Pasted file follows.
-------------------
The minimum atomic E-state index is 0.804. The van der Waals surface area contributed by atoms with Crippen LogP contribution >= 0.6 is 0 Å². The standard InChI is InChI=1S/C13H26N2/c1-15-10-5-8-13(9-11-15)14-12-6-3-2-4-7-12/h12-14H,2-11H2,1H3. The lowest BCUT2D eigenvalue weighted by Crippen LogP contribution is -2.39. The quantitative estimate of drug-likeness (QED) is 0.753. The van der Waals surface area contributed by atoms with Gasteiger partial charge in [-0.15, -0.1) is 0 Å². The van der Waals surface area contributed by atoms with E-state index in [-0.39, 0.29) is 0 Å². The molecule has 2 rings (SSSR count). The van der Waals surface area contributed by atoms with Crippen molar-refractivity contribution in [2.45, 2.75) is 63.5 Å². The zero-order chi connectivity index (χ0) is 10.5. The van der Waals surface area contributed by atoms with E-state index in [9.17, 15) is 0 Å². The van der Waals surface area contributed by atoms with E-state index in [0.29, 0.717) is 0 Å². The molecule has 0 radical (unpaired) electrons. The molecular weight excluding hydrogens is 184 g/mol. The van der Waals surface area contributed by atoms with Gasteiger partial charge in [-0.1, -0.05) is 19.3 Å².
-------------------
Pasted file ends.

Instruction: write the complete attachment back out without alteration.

The minimum atomic E-state index is 0.804. The van der Waals surface area contributed by atoms with Crippen LogP contribution >= 0.6 is 0 Å². The standard InChI is InChI=1S/C13H26N2/c1-15-10-5-8-13(9-11-15)14-12-6-3-2-4-7-12/h12-14H,2-11H2,1H3. The lowest BCUT2D eigenvalue weighted by Crippen LogP contribution is -2.39. The quantitative estimate of drug-likeness (QED) is 0.753. The van der Waals surface area contributed by atoms with Gasteiger partial charge in [-0.15, -0.1) is 0 Å². The van der Waals surface area contributed by atoms with E-state index in [-0.39, 0.29) is 0 Å². The molecule has 2 rings (SSSR count). The van der Waals surface area contributed by atoms with Crippen molar-refractivity contribution in [2.45, 2.75) is 63.5 Å². The zero-order chi connectivity index (χ0) is 10.5. The van der Waals surface area contributed by atoms with E-state index in [9.17, 15) is 0 Å². The van der Waals surface area contributed by atoms with E-state index in [0.29, 0.717) is 0 Å². The molecule has 0 radical (unpaired) electrons. The molecular weight excluding hydrogens is 184 g/mol. The van der Waals surface area contributed by atoms with Gasteiger partial charge in [-0.1, -0.05) is 19.3 Å².